Category Archives: Fox Sports Numbs My Brain

TFW you’ve got your broadcast partner’s back

Passage of California’s Fair Pay to Play Act was arguably the biggest story of the week affecting college athletics, but you wouldn’t know that listening to the pregame shows on ESPN and Fox ($$).

Judging from social media and even national news programs, which devoted air to the development, the biggest story in college sports last week was California Gov. Gavin Newsom signing into law the “Fair Pay To Play Act.” SB 206, as it’s known on the books, is set to take effect in 2023 and would allow college athletes in the Golden State to strike endorsement deals and hire agents.

This may turn out to be the most revolutionary game-changing legislation in intercollegiate athletics since Title IX was passed, at the federal level, in 1972. And, with college football being far and away the greatest revenue-producing sport under the NCAA umbrella, you’d think quarterbacks and a few other teammates might stand to gain the most.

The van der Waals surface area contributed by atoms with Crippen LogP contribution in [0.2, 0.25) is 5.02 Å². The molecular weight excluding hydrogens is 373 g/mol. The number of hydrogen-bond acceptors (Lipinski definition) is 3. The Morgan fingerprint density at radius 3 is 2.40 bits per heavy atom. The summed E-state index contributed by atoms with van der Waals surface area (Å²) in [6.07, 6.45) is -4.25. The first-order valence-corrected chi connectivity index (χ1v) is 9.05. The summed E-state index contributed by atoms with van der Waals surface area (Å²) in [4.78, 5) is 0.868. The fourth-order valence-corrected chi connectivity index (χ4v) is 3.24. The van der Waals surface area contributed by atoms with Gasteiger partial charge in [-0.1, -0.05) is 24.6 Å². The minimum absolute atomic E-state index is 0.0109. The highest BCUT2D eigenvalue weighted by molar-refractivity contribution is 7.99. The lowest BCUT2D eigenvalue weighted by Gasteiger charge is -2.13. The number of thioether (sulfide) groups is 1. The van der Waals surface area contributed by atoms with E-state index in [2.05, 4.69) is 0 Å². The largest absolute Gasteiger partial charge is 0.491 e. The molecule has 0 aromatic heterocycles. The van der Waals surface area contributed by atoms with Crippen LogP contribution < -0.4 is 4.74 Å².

And given that ESPN devotes three hours and Fox one hour each Saturday morning to pregame football shows, you’d think — nope. Didn’t happen. Not on ESPN’s College GameDay nor Fox’s Big Noon Kickoff show. Not a moment of either program was spent on SB 206.

Which isn’t to say you wouldn’t have seen stars cashing in on endorsements…

This past Saturday morning, Herbie, Lee Corso, Rece Davis, Desmond Howard and Maria Taylor appeared in a commercial for Home Depot; Herbie, in addition, for Wheels Up; and Rece for Hampton by Hilton. You know what that looks like to us? It looks a lot like college football TV personalities striking endorsement deals and capitalizing on their image.